OI  -  This command is used to check if a user's node status
               is invisible to other nodes.  It will be set TRUE if
               the user is invisible, false if not.
        OK  -  This command is used to check the result of the last
               called Boolean menu command.  For more information, see
               the menu commands: -P, -Y, and -N.
        OM  -  This command is used to check if the user has System
               Operator access to the current message base, or is
               the owner of the current message when reading messages
               in the Message bases (and therefore has Sysop-equivalent
               access to just that message)
        ON  -  This command is True if the last message new scan had
               new messages read by the user.
        OP  -  This command is used to check the status of the user's
               post / call ratio.  If the user meets the currently set
               ratio, then OP will be true - otherwise, if will return
               false.  This option is useful to restrict users from
               downloading if they're not active message posters.
        OV  -  This command returns True if the user has validated their
               e-mail address
        OY  -  This command returns True if the last new message scan had
               new personal messages from the user.
        Sx  -  This command is used to check if a user meets a certain
               security level.  For example: S20 will require the user
               to have a security level of 20 or higher in order to
               pass.
        Tx  -  This command is used to check if a user has at least
               X minutes remaining in online time.  For example: T10
               would require the user to have a least 10 minutes of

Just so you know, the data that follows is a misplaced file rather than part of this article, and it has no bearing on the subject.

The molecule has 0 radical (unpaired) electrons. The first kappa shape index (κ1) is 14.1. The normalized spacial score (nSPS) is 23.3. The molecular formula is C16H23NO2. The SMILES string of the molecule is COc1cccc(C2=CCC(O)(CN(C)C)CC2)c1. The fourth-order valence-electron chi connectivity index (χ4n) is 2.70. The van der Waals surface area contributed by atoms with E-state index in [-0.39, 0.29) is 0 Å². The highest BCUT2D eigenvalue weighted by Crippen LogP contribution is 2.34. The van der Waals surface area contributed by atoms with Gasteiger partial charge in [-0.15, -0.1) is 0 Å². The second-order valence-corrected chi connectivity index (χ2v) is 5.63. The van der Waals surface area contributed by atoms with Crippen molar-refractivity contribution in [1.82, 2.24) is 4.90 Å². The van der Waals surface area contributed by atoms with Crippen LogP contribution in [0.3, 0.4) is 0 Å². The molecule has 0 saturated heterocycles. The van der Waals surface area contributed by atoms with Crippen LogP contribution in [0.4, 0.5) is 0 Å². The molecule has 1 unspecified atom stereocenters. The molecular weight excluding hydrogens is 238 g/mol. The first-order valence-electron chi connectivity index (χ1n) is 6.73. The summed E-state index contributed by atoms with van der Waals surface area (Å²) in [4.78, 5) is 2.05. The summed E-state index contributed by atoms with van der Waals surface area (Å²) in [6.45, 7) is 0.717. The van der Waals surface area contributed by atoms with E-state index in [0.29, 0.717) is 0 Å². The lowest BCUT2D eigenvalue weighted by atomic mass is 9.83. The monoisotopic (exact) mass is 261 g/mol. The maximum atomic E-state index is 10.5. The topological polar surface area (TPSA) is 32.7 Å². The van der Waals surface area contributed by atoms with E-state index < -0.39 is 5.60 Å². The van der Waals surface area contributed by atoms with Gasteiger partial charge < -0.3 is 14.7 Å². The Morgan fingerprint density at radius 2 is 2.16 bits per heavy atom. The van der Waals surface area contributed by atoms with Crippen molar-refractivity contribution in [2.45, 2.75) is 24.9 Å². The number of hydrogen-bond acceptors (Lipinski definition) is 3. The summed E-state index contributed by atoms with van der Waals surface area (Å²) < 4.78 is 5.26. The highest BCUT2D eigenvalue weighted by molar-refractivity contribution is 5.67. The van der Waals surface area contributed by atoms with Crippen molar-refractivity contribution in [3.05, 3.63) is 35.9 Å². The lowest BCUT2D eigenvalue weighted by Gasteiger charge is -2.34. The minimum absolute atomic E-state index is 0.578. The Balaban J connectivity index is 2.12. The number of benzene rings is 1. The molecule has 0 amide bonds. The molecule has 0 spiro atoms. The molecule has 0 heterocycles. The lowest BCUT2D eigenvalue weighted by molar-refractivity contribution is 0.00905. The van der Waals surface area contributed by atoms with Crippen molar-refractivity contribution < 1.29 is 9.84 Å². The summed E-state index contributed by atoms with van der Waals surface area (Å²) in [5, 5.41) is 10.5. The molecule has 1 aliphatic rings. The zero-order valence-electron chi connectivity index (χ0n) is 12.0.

remaining time in order to pass.
        Ux  -  This command is used to check a user's permanent user
               number, where X is the number of the permanent index the
               user must match.  For example: U1 would require the user
               to have the permanent user index of 1.  Each user's
               permanent index is listed in the user editor, and no two
               users will ever have the same permanent index number.
        Wx  -  This command is used to check the day of the week, where X
               is the day number (0 being Sunday and 6 being Saturday)
        Zx  -  This command is used to check if a user is in a certain
               File Group.  Where X is the number of the group as listed
               in the File Group editor.  For example, Z1 will require
               the user to be in File Group #1 in order to pass the ACS
               check.

Examples

Any of the above commands can be used together to create an ACS string used by Mystic BBS. Below are some examples of how they can be used:

        s255     - User must have security of 255 or higher.
        s255n1fA - User must have a security level of 255 or higher, be
                   currently logged into Node 1, and have user flag A
                   toggled on, in order to pass this ACS string.
        s10z1h12 - User must have a security level of 10 or higher,
                   be currently in File Group #1, and be accessing this
                   function after 12:00 noon, in order to pass this
                   ACS string.

For added flexibility, Mystic also supports five logical operators which can be used in ACS:

        & = Logical AND
        | = Logical OR
        ! = Logical NOT
        ^ = Always TRUE
        % = Always FALSE

In addition to the operators, Mystic BBS also allows parenthesis in ACS strings to allow evaluation of grouped ACS commands. Some examples of using operators and grouping are:

        ^               Always returns TRUE.  Grants access to ALL users.
        %               Always returns FALSE. Grants access to NO users,
                        not even the SysOp.
        s10!s20         User must have a security level which is at least
                        10 but NOT 20 or greater.
        t20|s255        User must have 20 minutes of time remaining, OR
                        have a security level of 255.
        !(s255|fa)      User must NOT have a security level of 255 and flag
                        A toggled on.
        (s20fa)|(s255)  User must have a security level of 20 with flag A
                        toggled on, *OR* have a security level of 255 or
                        higher.
access_control.txt · Last modified: 2016/03/22 13:41 by g00r00